A roundup of less-weird but still notable genre films screening at this year’s digital-only Fantasia Film Festival. If the descriptions intrigue you, look out for these in the coming months (given the current climate, most likely as digital rentals or streaming options).

Yummy: Lars Damoiseaux’ debut feature is the inspirational story of a young medical school drop-out who bravely overcomes his fear of blood…

Nah. It’s actually a zombie/Resident Evil rehash brimming to the gills with Eurotrash sensibilities. (It even has a “Chazz“-archetype character featured prominently.) The hospital-based zombie party is kicked off by a visit of a young woman, her boyfriend, and her mother heading to a skeezy Eastern European hospital so she can get breast reduction surgery (she complains of a bad back and difficulty running, though the hooting and ogling of all passers-by en route to the facility suggest another motive). Once there, surprise surprise, things are not all that they seem…

In festivals prior, I’ve been told that for many filmmakers, horror movies are a reliable ticket into the field: they’re generally inexpensive to make and attract investors because they invariably recoup their money. Yummy is a nice, diverting bit of fun and gore, with at least two “firsts” as far as I know: a character loses his penis by fire extinguisher, and a surgeon jams his arm into a high-powered shredder to stop an infection. Walking into this at your local stream-a-plex, you will know exactly what you’re getting into, and won’t be disappointed.

Sanzaru: Filipino mysticism and Southern Gothic collide in Xia Magnus’ tale of creepy, creepy family history. Magnus manages to make the wide open spaces of Texas non-existent, setting all the action in her contemplative tale of ghosts and memories at one remote ranch. Evelyn is the live-in Filipina aid to aging and decrepifying Texan matriarch, Dena, who is suffering from dementia, and prone to fits of shouting at an unseen assailant in the wee hours of the night. Evelyn hears these disturbances, among other cryptic and unsettling sounds, on the house’s room-to-room intercom system.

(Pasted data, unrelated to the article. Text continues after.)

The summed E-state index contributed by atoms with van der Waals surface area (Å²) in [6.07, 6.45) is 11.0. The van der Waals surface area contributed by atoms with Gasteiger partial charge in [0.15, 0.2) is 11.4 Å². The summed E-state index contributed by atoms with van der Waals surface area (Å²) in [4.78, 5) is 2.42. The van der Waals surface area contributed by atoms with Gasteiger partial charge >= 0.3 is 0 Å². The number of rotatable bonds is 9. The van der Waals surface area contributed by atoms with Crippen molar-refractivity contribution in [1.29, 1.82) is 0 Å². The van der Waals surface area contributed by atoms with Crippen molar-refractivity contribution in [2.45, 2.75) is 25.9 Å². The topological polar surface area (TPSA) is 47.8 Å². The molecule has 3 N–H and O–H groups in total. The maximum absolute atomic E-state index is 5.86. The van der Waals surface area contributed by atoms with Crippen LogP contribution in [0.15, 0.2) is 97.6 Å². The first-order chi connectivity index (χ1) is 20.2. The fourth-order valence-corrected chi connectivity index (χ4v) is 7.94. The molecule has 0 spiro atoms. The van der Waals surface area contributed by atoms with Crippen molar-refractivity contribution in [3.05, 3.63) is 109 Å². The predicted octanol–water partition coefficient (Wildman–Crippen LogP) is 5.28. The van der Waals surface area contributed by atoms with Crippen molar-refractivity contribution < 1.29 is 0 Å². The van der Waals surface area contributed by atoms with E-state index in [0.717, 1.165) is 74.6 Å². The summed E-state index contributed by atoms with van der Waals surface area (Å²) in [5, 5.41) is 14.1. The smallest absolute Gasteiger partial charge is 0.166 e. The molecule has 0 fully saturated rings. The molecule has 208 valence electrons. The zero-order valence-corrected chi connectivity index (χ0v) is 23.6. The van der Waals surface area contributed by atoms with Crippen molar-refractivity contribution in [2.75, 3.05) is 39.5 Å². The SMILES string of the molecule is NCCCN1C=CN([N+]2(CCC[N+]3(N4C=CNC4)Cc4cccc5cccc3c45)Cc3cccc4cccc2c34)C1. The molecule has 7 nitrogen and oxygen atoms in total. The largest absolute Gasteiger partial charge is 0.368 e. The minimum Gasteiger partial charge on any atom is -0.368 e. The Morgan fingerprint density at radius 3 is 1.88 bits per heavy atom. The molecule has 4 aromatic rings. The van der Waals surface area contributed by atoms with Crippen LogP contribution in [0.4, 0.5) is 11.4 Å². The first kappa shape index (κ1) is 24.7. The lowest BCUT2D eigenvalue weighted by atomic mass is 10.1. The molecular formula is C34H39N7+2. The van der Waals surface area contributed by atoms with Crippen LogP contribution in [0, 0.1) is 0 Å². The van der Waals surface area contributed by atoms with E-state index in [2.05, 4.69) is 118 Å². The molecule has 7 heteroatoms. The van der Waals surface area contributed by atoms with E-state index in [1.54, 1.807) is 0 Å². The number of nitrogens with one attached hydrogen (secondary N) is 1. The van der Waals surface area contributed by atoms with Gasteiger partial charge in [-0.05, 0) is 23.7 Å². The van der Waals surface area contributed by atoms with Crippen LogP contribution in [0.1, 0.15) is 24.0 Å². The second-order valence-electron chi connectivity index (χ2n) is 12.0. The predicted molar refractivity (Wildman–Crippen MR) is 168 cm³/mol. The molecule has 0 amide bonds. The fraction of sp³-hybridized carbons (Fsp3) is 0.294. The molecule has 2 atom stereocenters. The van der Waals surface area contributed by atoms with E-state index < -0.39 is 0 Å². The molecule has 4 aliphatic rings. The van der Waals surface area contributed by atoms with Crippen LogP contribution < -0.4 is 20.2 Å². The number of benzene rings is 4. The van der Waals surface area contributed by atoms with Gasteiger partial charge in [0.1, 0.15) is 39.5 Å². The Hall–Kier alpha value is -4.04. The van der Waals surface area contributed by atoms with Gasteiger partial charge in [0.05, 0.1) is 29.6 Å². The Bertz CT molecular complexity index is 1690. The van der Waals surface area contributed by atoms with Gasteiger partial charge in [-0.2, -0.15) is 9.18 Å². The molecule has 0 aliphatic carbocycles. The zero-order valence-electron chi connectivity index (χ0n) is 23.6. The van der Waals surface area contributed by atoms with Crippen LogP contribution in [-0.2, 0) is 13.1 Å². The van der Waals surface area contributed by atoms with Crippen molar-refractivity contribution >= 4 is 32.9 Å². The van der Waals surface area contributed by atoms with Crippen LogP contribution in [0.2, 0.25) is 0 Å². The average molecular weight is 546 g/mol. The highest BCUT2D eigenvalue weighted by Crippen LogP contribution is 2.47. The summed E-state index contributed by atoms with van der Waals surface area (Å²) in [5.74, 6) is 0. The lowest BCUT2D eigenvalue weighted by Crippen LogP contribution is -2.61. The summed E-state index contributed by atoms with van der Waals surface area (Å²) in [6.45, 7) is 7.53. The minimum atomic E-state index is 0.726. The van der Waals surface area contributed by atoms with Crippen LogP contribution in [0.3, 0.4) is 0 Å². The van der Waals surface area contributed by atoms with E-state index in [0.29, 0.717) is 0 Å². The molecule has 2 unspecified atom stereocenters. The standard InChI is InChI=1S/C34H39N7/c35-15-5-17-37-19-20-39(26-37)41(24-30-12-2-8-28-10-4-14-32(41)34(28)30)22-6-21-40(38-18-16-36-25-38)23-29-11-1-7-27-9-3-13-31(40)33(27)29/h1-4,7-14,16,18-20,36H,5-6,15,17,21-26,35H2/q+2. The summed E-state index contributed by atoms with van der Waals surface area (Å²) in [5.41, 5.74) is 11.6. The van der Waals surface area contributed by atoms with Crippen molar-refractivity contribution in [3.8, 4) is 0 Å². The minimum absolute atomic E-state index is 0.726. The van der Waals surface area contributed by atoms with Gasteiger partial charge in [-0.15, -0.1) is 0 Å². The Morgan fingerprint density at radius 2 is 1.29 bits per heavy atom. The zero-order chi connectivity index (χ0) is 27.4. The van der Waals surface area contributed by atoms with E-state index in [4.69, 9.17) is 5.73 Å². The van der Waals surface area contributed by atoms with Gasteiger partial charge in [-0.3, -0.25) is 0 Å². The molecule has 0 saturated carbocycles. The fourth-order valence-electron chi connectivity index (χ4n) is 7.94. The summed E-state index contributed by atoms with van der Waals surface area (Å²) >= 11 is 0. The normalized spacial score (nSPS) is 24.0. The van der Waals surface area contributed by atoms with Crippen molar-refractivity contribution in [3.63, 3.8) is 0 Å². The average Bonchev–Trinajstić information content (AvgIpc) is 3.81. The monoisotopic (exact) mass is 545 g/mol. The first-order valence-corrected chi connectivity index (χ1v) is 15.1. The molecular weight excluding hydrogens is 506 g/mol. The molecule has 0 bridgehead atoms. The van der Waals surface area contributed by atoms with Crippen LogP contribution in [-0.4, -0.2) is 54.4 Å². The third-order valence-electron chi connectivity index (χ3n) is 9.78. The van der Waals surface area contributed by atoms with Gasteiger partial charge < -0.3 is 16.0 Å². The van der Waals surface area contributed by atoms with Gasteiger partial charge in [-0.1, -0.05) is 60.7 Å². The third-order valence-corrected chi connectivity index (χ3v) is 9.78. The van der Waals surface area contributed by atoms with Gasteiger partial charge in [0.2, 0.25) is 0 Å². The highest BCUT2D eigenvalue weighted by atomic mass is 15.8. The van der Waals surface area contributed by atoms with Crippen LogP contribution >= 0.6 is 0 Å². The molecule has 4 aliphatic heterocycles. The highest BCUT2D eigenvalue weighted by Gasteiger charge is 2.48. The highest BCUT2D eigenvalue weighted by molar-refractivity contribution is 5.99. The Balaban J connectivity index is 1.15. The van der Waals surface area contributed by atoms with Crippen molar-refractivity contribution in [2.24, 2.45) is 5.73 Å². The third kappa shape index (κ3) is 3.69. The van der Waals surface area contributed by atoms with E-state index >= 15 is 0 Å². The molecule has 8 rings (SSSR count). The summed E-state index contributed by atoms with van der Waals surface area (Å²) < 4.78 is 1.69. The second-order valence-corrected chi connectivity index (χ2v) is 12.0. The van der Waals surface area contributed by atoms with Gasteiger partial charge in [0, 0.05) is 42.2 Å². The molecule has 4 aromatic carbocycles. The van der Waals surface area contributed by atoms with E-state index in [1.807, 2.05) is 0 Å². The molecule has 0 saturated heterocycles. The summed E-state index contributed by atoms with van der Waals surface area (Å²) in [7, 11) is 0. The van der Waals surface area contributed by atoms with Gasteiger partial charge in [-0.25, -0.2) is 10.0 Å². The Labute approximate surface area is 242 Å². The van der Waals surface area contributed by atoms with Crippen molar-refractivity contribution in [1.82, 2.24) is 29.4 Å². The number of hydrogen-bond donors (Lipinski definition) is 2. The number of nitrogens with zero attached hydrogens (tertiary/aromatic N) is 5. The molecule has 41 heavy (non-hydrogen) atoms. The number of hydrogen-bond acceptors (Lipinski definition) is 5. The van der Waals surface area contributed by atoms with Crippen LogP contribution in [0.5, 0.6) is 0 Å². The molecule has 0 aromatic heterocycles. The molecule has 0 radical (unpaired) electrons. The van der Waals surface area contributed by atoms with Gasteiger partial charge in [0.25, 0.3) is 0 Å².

Sanzaru gets plenty of bonus points for atmosphere, which goes a long way to make up for the lack of focus. The Texas family’s backstory is fascinating, and deeply unsettling once fully revealed, and could have been explored further. The strange supernatural conversations that break the film into its acts deftly capture their otherworldly nature. The ambiguous relationship between Evelyn and her nephew (?) Amos could also stand on its own as a story. These threads (as well as a couple of other side-tales) are woven together nicely enough, but far, far too briefly. Anyone who’s read Southern Gothic literature knows that you can’t cram that much mysticism and mystery into an eighty-seven minute film. However, if a movie leaves one begging for more, that’s saying something.

Sheep Without a Shepherd: Can you believe there’d be a Twin Peaks connection with a Chinese box-office smash about an affable IT installation guy? Even more baffling to me was the distinctly anti-authoritarian tone allowed in a movie produced by at least half-a-dozen different Chinese production companies, and necessarily cleared by the censors. The fact that it deals with low level graft— police grunt/police chief (Joan Chen)/mayoral candidate—might have allowed it to slip through.

Regardless, I had to give Sheep Without a Shepherd  a second chance (with thanks going out to this guy for nudging me in that direction), as the first time I had dismissed it out-of-hand after half an hour. I became quite pleased with its, shall we say, cinematic nature—our IT hero, Li Weijie, is a movie buff, and engineers an alibi for his family and himself after the accidental murder of the police chief’s son using a technique he calls “montage.” Some of the acting is heavy-handed, and some of the cinematography likewise, but I must admit that I found myself rooting for the little people being trodden on by a fist- and trigger-happy police force. (Hopefully the higher authorities in Shepherd‘s country of origin will one day step back from their own abuse of power… uh-huh.)